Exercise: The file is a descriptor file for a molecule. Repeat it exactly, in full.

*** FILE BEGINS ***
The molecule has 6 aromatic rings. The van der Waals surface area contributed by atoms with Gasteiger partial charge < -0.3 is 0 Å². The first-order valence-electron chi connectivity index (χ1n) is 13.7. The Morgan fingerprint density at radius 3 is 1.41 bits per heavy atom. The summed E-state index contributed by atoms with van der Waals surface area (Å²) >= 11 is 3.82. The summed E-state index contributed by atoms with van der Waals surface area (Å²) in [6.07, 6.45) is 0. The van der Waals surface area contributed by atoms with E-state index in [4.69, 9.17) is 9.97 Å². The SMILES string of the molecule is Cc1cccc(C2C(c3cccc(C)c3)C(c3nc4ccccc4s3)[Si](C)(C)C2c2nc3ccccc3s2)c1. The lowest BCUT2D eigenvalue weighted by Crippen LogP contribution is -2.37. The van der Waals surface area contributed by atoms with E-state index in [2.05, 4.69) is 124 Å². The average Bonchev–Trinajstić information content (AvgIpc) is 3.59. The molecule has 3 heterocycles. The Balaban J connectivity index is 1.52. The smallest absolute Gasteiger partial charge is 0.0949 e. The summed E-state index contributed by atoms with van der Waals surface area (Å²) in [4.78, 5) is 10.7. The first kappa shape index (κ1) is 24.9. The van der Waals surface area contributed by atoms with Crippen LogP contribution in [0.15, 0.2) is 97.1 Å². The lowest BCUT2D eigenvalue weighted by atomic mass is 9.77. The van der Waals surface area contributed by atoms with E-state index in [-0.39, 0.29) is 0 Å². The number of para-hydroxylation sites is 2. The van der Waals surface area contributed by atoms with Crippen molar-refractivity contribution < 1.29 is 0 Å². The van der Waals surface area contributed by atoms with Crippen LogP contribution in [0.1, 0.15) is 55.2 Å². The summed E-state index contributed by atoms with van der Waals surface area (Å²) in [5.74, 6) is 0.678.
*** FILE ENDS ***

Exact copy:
The molecule has 6 aromatic rings. The van der Waals surface area contributed by atoms with Gasteiger partial charge < -0.3 is 0 Å². The first-order valence-electron chi connectivity index (χ1n) is 13.7. The Morgan fingerprint density at radius 3 is 1.41 bits per heavy atom. The summed E-state index contributed by atoms with van der Waals surface area (Å²) >= 11 is 3.82. The summed E-state index contributed by atoms with van der Waals surface area (Å²) in [6.07, 6.45) is 0. The van der Waals surface area contributed by atoms with E-state index in [4.69, 9.17) is 9.97 Å². The SMILES string of the molecule is Cc1cccc(C2C(c3cccc(C)c3)C(c3nc4ccccc4s3)[Si](C)(C)C2c2nc3ccccc3s2)c1. The lowest BCUT2D eigenvalue weighted by Crippen LogP contribution is -2.37. The van der Waals surface area contributed by atoms with E-state index in [2.05, 4.69) is 124 Å². The average Bonchev–Trinajstić information content (AvgIpc) is 3.59. The molecule has 3 heterocycles. The Balaban J connectivity index is 1.52. The smallest absolute Gasteiger partial charge is 0.0949 e. The summed E-state index contributed by atoms with van der Waals surface area (Å²) in [4.78, 5) is 10.7. The first kappa shape index (κ1) is 24.9. The van der Waals surface area contributed by atoms with Crippen LogP contribution in [0.15, 0.2) is 97.1 Å². The lowest BCUT2D eigenvalue weighted by atomic mass is 9.77. The van der Waals surface area contributed by atoms with E-state index in [-0.39, 0.29) is 0 Å². The number of para-hydroxylation sites is 2. The van der Waals surface area contributed by atoms with Crippen molar-refractivity contribution < 1.29 is 0 Å². The van der Waals surface area contributed by atoms with Crippen LogP contribution in [0.1, 0.15) is 55.2 Å². The summed E-state index contributed by atoms with van der Waals surface area (Å²) in [5.74, 6) is 0.678.